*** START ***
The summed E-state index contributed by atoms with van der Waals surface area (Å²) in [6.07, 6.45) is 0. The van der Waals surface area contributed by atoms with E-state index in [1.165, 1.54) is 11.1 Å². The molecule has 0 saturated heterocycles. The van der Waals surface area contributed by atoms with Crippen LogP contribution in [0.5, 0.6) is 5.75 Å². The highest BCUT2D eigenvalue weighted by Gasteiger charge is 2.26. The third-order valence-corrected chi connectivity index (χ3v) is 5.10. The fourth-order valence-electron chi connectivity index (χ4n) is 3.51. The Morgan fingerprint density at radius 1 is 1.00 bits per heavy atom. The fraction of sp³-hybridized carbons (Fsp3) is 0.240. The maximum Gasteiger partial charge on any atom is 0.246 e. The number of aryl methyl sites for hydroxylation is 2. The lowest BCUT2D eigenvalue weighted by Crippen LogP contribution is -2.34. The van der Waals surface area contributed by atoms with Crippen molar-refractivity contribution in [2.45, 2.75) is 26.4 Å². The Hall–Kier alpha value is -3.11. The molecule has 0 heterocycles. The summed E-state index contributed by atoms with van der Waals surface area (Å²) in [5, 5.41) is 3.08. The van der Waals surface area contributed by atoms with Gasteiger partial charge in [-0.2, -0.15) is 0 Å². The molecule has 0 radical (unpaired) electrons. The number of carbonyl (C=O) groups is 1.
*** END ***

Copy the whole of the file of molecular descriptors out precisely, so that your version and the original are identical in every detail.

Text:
The summed E-state index contributed by atoms with van der Waals surface area (Å²) in [6.07, 6.45) is 0. The van der Waals surface area contributed by atoms with E-state index in [1.165, 1.54) is 11.1 Å². The molecule has 0 saturated heterocycles. The van der Waals surface area contributed by atoms with Crippen LogP contribution in [0.5, 0.6) is 5.75 Å². The highest BCUT2D eigenvalue weighted by Gasteiger charge is 2.26. The third-order valence-corrected chi connectivity index (χ3v) is 5.10. The fourth-order valence-electron chi connectivity index (χ4n) is 3.51. The Morgan fingerprint density at radius 1 is 1.00 bits per heavy atom. The fraction of sp³-hybridized carbons (Fsp3) is 0.240. The maximum Gasteiger partial charge on any atom is 0.246 e. The number of aryl methyl sites for hydroxylation is 2. The lowest BCUT2D eigenvalue weighted by Crippen LogP contribution is -2.34. The van der Waals surface area contributed by atoms with Crippen molar-refractivity contribution in [2.45, 2.75) is 26.4 Å². The Hall–Kier alpha value is -3.11. The molecule has 0 heterocycles. The summed E-state index contributed by atoms with van der Waals surface area (Å²) in [5, 5.41) is 3.08. The van der Waals surface area contributed by atoms with Gasteiger partial charge in [-0.2, -0.15) is 0 Å². The molecule has 0 radical (unpaired) electrons. The number of carbonyl (C=O) groups is 1.